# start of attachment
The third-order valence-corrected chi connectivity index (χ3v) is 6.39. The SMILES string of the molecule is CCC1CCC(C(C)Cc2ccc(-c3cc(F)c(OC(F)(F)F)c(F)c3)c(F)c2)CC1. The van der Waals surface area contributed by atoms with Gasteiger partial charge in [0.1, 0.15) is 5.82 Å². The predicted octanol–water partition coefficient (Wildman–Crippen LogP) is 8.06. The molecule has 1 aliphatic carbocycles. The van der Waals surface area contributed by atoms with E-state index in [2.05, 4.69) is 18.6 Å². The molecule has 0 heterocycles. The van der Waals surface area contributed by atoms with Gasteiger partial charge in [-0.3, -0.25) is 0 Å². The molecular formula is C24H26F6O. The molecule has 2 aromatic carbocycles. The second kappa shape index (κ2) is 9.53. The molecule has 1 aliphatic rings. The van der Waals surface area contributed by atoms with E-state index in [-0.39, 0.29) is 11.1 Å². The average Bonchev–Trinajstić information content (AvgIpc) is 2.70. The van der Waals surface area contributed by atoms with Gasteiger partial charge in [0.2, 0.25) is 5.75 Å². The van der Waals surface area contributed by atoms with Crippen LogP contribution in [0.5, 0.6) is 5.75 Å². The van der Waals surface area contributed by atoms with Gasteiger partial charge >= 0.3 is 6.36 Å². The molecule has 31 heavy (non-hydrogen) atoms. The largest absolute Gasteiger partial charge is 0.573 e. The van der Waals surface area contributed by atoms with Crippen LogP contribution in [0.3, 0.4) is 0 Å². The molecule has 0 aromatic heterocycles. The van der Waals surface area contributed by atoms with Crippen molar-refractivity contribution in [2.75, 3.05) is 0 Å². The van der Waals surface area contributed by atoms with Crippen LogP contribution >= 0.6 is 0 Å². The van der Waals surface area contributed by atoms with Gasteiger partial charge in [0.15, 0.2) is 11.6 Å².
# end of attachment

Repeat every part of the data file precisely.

The third-order valence-corrected chi connectivity index (χ3v) is 6.39. The SMILES string of the molecule is CCC1CCC(C(C)Cc2ccc(-c3cc(F)c(OC(F)(F)F)c(F)c3)c(F)c2)CC1. The van der Waals surface area contributed by atoms with Gasteiger partial charge in [0.1, 0.15) is 5.82 Å². The predicted octanol–water partition coefficient (Wildman–Crippen LogP) is 8.06. The molecule has 1 aliphatic carbocycles. The van der Waals surface area contributed by atoms with E-state index in [2.05, 4.69) is 18.6 Å². The molecule has 0 heterocycles. The van der Waals surface area contributed by atoms with Gasteiger partial charge in [-0.3, -0.25) is 0 Å². The molecular formula is C24H26F6O. The molecule has 2 aromatic carbocycles. The second kappa shape index (κ2) is 9.53. The molecule has 1 aliphatic rings. The van der Waals surface area contributed by atoms with E-state index in [-0.39, 0.29) is 11.1 Å². The average Bonchev–Trinajstić information content (AvgIpc) is 2.70. The van der Waals surface area contributed by atoms with Gasteiger partial charge in [0.2, 0.25) is 5.75 Å². The van der Waals surface area contributed by atoms with Crippen LogP contribution in [0.5, 0.6) is 5.75 Å². The van der Waals surface area contributed by atoms with Gasteiger partial charge >= 0.3 is 6.36 Å². The molecule has 31 heavy (non-hydrogen) atoms. The largest absolute Gasteiger partial charge is 0.573 e. The van der Waals surface area contributed by atoms with Crippen LogP contribution in [0.3, 0.4) is 0 Å². The molecule has 0 aromatic heterocycles. The van der Waals surface area contributed by atoms with Crippen molar-refractivity contribution in [2.75, 3.05) is 0 Å². The van der Waals surface area contributed by atoms with Crippen LogP contribution >= 0.6 is 0 Å². The van der Waals surface area contributed by atoms with Gasteiger partial charge in [0.15, 0.2) is 11.6 Å².